Jonah 4:7-9 (The Message)
But then God sent a worm. By dawn of the next day, the worm had bored into the shade tree and it withered away. The sun came up and God sent a hot, blistering wind from the east. The sun beat down on Jonah’s head and he started to faint. He prayed to die: “I’m better off dead!” Then God said to Jonah, “What right do you have to get angry about this shade tree?” Jonah said, “Plenty of right. It’s made me angry enough to die!”
God uses two unlikely characters in this story. The first was a really big fish. The second is a little tiny worm. But it is apparently a very hungry worm! It eats into the tree, killing it from the inside out.
Worms are used in Old Testament imagery to illustrate the fragility and smallness of human beings, as in Psalm 22:7: “But I am a worm and not a man, scorned by everyone, despised by the people.” God uses this little creature to turn the shade tree into a lesson for Jonah. God wants to save Jonah from his own destructive nature.
We saw that he had been happy to have the tree over him, but, now that it is gone, Jonah has a surprising depth of attachment to the greenery that shaded him for only a few hours. “I’m better off dead!” he declares.
[Aaaaaaand, the Drama Queen award goes to: ………. The Prophet Jonah!!!]
Yes, the plant that provided relief from the sun is gone. But was there no other shade to be had? Of course not! There was an entire city within walking distance of Jonah’s location. But Jonah wants to sit and wallow and complain. It’s easy to picture him sulking next to the withered tree, arms crossed, and a big pout on his face.
God looks at this reluctant, obstinate prophet, and asks him:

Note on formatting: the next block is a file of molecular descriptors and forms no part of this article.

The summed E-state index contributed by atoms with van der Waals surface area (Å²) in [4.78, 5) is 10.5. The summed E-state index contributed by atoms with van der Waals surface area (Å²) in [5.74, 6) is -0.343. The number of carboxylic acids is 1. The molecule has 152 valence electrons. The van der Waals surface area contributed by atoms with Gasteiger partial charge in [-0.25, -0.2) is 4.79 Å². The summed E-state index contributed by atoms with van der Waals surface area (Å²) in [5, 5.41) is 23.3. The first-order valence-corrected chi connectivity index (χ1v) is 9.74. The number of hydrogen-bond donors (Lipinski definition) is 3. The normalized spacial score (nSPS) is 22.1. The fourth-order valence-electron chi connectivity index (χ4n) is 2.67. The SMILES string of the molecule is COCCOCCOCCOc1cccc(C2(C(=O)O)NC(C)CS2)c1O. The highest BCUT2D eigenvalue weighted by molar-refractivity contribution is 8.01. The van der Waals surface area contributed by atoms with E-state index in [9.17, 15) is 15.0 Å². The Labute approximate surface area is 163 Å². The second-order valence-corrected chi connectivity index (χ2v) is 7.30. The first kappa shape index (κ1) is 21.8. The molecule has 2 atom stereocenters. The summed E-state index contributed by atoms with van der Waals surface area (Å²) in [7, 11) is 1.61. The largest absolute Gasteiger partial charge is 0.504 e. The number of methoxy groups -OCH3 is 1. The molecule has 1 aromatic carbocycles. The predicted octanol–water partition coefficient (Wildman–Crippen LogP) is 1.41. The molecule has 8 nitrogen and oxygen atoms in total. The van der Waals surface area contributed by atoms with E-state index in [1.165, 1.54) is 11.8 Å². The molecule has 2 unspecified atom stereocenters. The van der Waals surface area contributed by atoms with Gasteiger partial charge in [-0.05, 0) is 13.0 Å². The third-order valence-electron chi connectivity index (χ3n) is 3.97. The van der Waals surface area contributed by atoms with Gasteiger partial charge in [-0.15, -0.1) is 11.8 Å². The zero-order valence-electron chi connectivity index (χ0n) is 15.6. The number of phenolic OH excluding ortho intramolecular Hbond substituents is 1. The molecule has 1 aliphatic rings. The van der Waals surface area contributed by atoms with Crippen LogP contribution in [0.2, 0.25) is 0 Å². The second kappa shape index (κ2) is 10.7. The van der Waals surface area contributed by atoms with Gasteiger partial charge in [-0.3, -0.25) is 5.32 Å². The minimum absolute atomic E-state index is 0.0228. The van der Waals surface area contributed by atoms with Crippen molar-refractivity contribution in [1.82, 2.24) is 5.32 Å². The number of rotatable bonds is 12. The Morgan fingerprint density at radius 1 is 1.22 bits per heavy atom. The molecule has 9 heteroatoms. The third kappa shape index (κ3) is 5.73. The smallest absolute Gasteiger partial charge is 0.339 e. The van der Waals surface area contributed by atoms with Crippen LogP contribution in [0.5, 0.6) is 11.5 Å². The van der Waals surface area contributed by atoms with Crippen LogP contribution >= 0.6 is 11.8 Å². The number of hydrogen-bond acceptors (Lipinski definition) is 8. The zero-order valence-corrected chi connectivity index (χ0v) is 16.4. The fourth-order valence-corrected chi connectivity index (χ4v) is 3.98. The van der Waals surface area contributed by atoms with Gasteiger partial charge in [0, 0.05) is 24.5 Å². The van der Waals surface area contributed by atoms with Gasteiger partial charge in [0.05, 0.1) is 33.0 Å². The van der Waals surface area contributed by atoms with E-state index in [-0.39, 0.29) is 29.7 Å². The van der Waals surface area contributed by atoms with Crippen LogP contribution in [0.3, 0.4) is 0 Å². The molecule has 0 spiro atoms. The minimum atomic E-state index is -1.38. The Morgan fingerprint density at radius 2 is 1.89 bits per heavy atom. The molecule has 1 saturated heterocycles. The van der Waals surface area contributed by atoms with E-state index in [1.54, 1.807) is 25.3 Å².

“Do you think it is right for you to be angry about this?”
For most of us, if we were to hear this question coming out of the air, directly from God, we would think very, very, very carefully about our answer.
“Well, God… seeing as you’ve asked it in that way… let me think about it. Is it right for me to be angry about this? I guess… ummmmm… No?”
The Hebrew word for angry used here is hara, which can mean “to burn.” It refers to the “kindling” of anger, like the kindling of a fire that, once started, is hard to put out. Jonah boldly proclaims that, yes!, his burning anger is entirely appropriate. It’s such an ironic statement, given what Jonah had proclaimed about God in verse 4:2: “I knew that you are a God who is kind and shows mercy. You don’t become angry quickly, and you have great love.” In verse 1:9, Jonah had confessed to the sailors that he was a follower of this slow-to-anger God.
God has shown Jonah kindness, mercy, and love. God has not punished Jonah for his blatant rebellion. God did not give in to anger at Jonah’s sulky, resentful acceptance of God’s call to go to Nineveh.
And yet, Jonah cannot reciprocate.
When have you had a difficult time letting go of anger or bitterness?